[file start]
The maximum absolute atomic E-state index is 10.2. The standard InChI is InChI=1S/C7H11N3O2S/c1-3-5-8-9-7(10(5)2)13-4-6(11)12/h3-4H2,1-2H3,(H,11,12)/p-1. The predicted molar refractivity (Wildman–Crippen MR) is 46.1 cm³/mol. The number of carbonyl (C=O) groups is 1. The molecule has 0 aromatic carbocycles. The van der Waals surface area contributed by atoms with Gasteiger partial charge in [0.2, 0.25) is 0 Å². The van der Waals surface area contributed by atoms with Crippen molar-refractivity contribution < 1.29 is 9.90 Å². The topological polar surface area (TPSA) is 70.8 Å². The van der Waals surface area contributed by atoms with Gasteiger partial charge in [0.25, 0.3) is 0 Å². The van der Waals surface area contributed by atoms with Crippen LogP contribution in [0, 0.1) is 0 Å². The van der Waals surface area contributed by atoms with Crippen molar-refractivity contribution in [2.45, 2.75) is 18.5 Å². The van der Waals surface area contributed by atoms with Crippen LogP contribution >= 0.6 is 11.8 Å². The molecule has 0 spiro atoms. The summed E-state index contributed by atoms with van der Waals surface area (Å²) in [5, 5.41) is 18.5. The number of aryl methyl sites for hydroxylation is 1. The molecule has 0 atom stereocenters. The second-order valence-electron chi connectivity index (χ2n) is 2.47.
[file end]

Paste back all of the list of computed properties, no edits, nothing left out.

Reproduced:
The maximum absolute atomic E-state index is 10.2. The standard InChI is InChI=1S/C7H11N3O2S/c1-3-5-8-9-7(10(5)2)13-4-6(11)12/h3-4H2,1-2H3,(H,11,12)/p-1. The predicted molar refractivity (Wildman–Crippen MR) is 46.1 cm³/mol. The number of carbonyl (C=O) groups is 1. The molecule has 0 aromatic carbocycles. The van der Waals surface area contributed by atoms with Gasteiger partial charge in [0.2, 0.25) is 0 Å². The van der Waals surface area contributed by atoms with Crippen molar-refractivity contribution < 1.29 is 9.90 Å². The topological polar surface area (TPSA) is 70.8 Å². The van der Waals surface area contributed by atoms with Gasteiger partial charge in [0.25, 0.3) is 0 Å². The van der Waals surface area contributed by atoms with Crippen LogP contribution in [0, 0.1) is 0 Å². The van der Waals surface area contributed by atoms with Crippen molar-refractivity contribution in [2.45, 2.75) is 18.5 Å². The van der Waals surface area contributed by atoms with Crippen LogP contribution >= 0.6 is 11.8 Å². The molecule has 0 spiro atoms. The summed E-state index contributed by atoms with van der Waals surface area (Å²) in [5, 5.41) is 18.5. The number of aryl methyl sites for hydroxylation is 1. The molecule has 0 atom stereocenters. The second-order valence-electron chi connectivity index (χ2n) is 2.47.